Modern Country may indeed have its roots firmly planted in hearty southern and Midwest soil and clay, but whittling it down as "country" or "roots" music is doing a great disservice to the meditative beauty this record possesses.
William Tyler doesn’t make music as much as he paints aural landscapes. There’s a vast space within his records as a solo musician. The former Lambchop guitarist -over the course of three studio LPs- has created a musical world of dusty fields, endless horizons, and open roads that seem to never end. On his newest and third LP, simply titled Modern Country, the guitarist extraordinaire continues his musical journey to some vast prairie Valhalla and builds upon what came before it. The result is a beautiful and overwhelming piece of musical high art in the form of an existential twang. A tour de force of commonality turns a musical sigh into the meaning of it all.
Modern Country may indeed have its roots firmly planted in hearty southern and Midwest soil and clay, but whittling it down as “country” or “roots” music is doing a great disservice to the meditative beauty this record possesses. Album opener “Highway Anxiety” wavers in its opening moments within the confines of a singular tremolo’d and delayed guitar that seems to be rolling down a metaphoric car window in the midst of a mid-afternoon rain as we careen down some unnamed road. The song picks up with some musical help from the likes of Wilco drummer Glen Kotche and Megafaun’s Phil Cook. This tune becomes a meditation on lonely road trips and the bigger ideas that come in and out of ones head during those late night stretches of blacktop bliss. The song fades into a patchwork of grainy Americana and galactic synth. “I’m Gonna Live Forever(If It Kills Me)” is a swinging track that brings to mind Bela Fleck’s lighter, acoustic moods and even some Wilco ala A Ghost Is Born’s “Muzzle Of Bees”. But this isn’t Tyler rehashing anyone else’s glory moments. Tyler takes familiarity and runs it through is very unique musical filter. What comes out is sepia-toned post-rock. Big sky prog.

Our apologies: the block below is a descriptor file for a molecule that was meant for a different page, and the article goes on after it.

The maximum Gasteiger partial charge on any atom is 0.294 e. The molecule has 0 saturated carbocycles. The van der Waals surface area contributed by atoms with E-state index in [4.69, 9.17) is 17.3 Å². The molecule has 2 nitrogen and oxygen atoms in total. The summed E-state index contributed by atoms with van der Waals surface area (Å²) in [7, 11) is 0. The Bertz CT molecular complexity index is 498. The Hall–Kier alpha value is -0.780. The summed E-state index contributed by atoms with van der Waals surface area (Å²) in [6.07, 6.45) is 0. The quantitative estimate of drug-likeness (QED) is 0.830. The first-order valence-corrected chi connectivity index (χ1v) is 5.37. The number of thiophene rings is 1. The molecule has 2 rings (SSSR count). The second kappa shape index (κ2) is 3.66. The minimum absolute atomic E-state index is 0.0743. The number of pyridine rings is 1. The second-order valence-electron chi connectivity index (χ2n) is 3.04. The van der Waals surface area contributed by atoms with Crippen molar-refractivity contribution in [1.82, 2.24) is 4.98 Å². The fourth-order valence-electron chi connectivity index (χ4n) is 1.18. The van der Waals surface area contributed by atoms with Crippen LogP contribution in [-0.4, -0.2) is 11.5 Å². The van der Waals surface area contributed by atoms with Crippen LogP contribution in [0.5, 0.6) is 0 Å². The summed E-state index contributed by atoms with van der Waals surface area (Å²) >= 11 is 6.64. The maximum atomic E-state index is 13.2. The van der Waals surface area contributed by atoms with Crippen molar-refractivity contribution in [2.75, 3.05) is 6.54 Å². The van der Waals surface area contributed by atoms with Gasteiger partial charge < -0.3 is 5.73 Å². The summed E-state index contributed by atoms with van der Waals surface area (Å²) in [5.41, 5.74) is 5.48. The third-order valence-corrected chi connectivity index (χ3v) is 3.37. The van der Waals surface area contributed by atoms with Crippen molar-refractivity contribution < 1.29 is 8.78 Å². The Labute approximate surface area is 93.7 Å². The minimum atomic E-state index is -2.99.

Elsewhere, “Kingdom of Jones” is a cosmically ornamented acoustic picker. A golden-hued piece of steel string beauty that seems to have been anointed by the Almighty himself. “Albion Moonlight” has the spirit of Ry Cooder and Leo Kottke running through it with a helping of Red Red Meat in there for good measure. “Gone Clear” has a sense of urgency to it. A feeling of fading wonder; staring at some great galactic event in the sky and knowing at any second it will dissipate into the abyss of the big black nothingness. There’s such grandeur and heaviness throughout this record, and it comes to a head in this great song. “Sunken Garden” feels more earthbound. A sundown symphony. The musical equivalent of dusk. “The Great Unwind” is a prairie lullaby. It whisks you off from the preceding musical journey in a big and vast way. The stars fade and the road gets swallowed by the mouth of the horizon.
William Tyler makes music that can easily be described as country-ish. But what he makes is so much more than that. Much like calling a film like Paris, Texas merely a Western, you’re underestimating the impact of the art. Ry Cooder created a musical patchwork that emphasized the heaviness and existential drift contained in Wim Wender’s masterwork. Tyler’s work in the past, and especially on Modern Country is an ode to wandering thoughts and big ideas that come in those moments of quiet. The long car rides, staring into vast, open spaces, and even rocking a newborn to sleep as life moves on outside the bedroom window.
There’s a big world outside your four walls. Get out and see it. Modern Country is the soundtrack to that adventure.